MS: I only do research if necessary. It’s not absolutely essential for every book. In the first book, the nature of the story led me to the research. I needed to know Hindu mythology. I had a Muslim character, so I needed to read the Koran. In my second book, I knew I really needed a good grounding, what were the ’50s like, what were the ’60s like in India? I was getting a feel for the atmosphere. For the most part, it’s picking up little details and dropping them in, you have to get immersed in that feeling. You don’t want it to be overkill. Even in the new one (Shiva), I wrote it all out, and had to take out 70% of it. It was overwhelming the story.

STH: Bollywood’s films are ubiquitous in India, and you’ve written about them in both of your books. Could you describe its influence on your writing?

MS: Bollywood, all of Indian films, are a common frame of reference in India. Vishnu, my other characters higher in the building, all would be familiar with the actors and the new films. It’s a great way of tying together all of society and examining it. I saw so many films, it is so ingrained in me. In Bollywood, everything is exaggerated, larger than life. It’s a great way of mirroring what’s happening in a character’s life.

STH: Meera, the heroine at the center of your second book, The Age of Shiva, cries the most at movies that play out the tragedy of motherhood. Could you talk about motherhood in India and Bollywood?

MS: In cinema, the mother is this larger-than-life heroine. Still there’s an edge to her. Lots of times, she ends up killing her son: He’s gone bad. And there’s a duality, [mothers are both] benign and this Kali form of the mother goddess. It’s played out in the book as well. Motherhood is held up as this relationship that transcends everything. It’s the highest form of relationship. The country is your mother, the cow is your mother. It’s the highest honor there is. And yet it’s very hard to uphold that. Human people have a hard time living up to that.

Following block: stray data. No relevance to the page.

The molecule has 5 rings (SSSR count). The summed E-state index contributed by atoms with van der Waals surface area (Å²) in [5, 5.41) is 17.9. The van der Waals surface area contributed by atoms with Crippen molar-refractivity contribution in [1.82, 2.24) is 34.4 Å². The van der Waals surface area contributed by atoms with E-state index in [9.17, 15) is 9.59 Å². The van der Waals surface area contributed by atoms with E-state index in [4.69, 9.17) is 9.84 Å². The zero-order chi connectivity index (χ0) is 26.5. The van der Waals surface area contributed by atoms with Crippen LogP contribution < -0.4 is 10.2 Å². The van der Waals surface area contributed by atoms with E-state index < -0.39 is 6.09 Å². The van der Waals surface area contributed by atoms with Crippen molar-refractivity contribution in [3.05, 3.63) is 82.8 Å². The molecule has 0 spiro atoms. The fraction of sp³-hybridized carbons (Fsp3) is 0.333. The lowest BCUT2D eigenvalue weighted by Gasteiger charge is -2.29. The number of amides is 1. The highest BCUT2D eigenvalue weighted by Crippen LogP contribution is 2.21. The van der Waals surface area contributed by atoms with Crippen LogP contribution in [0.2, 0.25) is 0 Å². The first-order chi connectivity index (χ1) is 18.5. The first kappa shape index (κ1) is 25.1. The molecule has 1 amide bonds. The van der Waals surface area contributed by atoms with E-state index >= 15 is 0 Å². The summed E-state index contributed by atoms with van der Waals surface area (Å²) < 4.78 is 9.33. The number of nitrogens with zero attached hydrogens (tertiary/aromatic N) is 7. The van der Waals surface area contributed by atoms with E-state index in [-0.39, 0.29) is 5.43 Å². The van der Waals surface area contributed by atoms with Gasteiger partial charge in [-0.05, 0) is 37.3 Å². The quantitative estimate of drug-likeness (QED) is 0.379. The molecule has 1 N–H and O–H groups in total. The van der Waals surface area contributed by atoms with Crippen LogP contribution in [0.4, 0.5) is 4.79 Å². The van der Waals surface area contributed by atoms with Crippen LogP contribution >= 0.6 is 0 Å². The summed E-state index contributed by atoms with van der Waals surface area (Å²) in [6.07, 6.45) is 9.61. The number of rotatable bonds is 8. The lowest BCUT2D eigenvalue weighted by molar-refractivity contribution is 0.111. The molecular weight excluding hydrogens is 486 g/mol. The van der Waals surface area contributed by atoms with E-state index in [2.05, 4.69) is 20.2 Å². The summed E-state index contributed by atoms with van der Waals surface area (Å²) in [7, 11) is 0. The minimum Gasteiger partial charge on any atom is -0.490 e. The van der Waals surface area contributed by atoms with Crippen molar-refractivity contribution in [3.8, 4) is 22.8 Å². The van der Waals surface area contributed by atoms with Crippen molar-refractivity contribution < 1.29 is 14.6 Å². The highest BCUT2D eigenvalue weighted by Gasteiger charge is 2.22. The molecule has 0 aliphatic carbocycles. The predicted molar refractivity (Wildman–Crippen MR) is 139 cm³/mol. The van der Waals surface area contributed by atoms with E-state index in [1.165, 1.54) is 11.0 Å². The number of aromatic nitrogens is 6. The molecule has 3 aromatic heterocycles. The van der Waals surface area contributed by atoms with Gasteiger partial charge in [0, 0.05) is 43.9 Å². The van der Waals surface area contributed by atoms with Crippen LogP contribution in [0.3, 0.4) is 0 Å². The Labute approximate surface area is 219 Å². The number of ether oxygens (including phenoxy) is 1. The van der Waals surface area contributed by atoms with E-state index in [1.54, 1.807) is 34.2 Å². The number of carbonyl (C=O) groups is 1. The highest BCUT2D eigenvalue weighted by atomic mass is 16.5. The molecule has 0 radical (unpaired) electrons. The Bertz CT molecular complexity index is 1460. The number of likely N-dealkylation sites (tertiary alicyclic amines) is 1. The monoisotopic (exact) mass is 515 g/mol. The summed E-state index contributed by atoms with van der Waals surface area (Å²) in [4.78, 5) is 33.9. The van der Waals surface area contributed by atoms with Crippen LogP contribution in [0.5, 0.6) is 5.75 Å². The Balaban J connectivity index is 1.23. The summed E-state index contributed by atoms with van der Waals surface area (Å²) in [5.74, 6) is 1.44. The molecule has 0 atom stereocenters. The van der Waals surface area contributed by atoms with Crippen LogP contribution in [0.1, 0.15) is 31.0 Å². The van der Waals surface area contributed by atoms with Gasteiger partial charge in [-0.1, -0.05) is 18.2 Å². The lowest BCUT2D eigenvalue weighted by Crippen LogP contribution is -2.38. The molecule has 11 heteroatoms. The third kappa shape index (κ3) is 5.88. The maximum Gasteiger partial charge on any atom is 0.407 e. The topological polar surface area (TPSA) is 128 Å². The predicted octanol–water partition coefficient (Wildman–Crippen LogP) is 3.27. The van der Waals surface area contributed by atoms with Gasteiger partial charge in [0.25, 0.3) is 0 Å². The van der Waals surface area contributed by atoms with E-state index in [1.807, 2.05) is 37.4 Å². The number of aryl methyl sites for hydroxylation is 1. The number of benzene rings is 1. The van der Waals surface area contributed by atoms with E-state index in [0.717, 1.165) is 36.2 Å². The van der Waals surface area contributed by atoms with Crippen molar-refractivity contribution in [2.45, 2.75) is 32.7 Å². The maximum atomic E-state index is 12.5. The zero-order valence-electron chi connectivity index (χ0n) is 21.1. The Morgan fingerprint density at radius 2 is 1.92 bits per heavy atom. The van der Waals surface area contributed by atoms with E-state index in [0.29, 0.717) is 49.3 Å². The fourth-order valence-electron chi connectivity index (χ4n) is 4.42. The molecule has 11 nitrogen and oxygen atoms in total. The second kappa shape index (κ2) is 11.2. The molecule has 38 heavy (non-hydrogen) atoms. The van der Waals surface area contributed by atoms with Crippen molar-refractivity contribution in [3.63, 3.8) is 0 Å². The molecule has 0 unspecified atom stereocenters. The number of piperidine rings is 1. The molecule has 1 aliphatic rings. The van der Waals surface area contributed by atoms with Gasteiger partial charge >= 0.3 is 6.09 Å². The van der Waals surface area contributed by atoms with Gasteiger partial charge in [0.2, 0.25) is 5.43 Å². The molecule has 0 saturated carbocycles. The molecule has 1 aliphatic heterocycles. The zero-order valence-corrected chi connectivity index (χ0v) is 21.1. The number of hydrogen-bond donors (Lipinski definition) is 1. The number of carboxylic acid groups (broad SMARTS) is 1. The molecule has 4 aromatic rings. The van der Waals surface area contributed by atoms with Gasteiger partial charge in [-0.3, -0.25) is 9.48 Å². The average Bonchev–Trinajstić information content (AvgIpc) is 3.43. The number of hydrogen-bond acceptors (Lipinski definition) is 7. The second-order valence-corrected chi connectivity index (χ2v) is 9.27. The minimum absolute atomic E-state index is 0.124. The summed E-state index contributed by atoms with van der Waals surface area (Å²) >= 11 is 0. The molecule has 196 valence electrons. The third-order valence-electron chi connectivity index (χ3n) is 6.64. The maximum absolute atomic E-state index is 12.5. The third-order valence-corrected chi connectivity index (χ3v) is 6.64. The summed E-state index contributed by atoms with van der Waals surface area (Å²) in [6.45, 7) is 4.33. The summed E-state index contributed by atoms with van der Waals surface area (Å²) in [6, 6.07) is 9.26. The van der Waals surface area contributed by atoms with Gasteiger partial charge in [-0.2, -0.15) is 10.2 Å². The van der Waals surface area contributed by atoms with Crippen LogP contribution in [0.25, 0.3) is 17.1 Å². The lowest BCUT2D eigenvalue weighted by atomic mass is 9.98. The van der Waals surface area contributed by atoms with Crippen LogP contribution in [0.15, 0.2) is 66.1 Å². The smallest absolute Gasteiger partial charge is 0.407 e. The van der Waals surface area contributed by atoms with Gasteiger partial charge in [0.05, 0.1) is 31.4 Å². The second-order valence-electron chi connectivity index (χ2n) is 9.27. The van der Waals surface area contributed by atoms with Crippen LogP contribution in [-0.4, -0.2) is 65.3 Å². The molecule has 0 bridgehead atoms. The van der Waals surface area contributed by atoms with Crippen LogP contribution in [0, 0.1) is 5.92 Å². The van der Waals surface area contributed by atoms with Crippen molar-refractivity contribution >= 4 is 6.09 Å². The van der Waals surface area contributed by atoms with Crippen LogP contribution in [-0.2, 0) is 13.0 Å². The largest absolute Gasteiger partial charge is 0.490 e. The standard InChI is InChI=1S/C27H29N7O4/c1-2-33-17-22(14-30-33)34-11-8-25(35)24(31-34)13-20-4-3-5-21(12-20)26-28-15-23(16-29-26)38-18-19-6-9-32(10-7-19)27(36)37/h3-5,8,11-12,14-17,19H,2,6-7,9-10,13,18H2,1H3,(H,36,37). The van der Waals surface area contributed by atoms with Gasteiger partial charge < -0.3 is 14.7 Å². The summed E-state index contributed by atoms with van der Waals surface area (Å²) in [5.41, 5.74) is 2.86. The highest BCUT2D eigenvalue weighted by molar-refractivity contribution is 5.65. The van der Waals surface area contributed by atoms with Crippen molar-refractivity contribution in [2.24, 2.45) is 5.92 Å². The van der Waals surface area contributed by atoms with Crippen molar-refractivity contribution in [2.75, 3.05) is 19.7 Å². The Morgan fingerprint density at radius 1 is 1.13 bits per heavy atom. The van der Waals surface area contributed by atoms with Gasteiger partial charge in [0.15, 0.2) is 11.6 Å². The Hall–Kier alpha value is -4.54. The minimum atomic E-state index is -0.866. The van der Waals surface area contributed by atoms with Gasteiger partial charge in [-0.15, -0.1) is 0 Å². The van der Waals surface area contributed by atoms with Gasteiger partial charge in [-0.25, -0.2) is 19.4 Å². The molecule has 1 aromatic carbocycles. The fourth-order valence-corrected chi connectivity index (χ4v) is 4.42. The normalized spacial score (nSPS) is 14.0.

STH: With both math and fiction, there’s lots of time alone, thinking, with a blank screen or paper in front of you – is that good? You’re using different brain muscles – is each a relief for the other?

MS: Being a mathematician all these years, you spend a lot of time sitting alone, working out a problem. It’s the same thing as a writer, you’re just working out different problems.

STH: In math, you have constraints, proofs, yes or no answers most of the time. In fiction, there are infinite combinations, and you have control how your story ends. Could you talk about the difference?

MS: Yes, exactly. The best analogy is of a chess game. You have these pieces, and in fiction, you look at what happens, you try to plot the moves and pick the path that is the most dramatic, the most funny. In math, you’re trying to find some general theorem that governs the pieces’ interaction. In math, you’re trying to describe all the possible reactions. In fiction, you get to choose.

STH: You’ve been traveling almost every weekend to book festivals, doing interviews to promote your newest book. How has the business of being a writer affected your life?

MS: I really cannot concentrate on writing another novel until that last novel is done, until the hardback and the paperback are out and done. I’ve tried, but it’s not there. I need quiet and peace, I need to get the first book out of my system. Promoting the books is a whole new job in itself.

STH: The first part of your trilogy, Vishnu, has a vertical structure, a complex narrative style. Your second, Shiva, has a more horizontal structure, a more straightforward narrative. What should we expect from the third piece?

MS: The flavor will be more surreal, very different from the first two. I’m really going between two and three different models for it. But I’m going to defer it until next year.

© Susan Thornton Hobby, 2009. All rights reserved.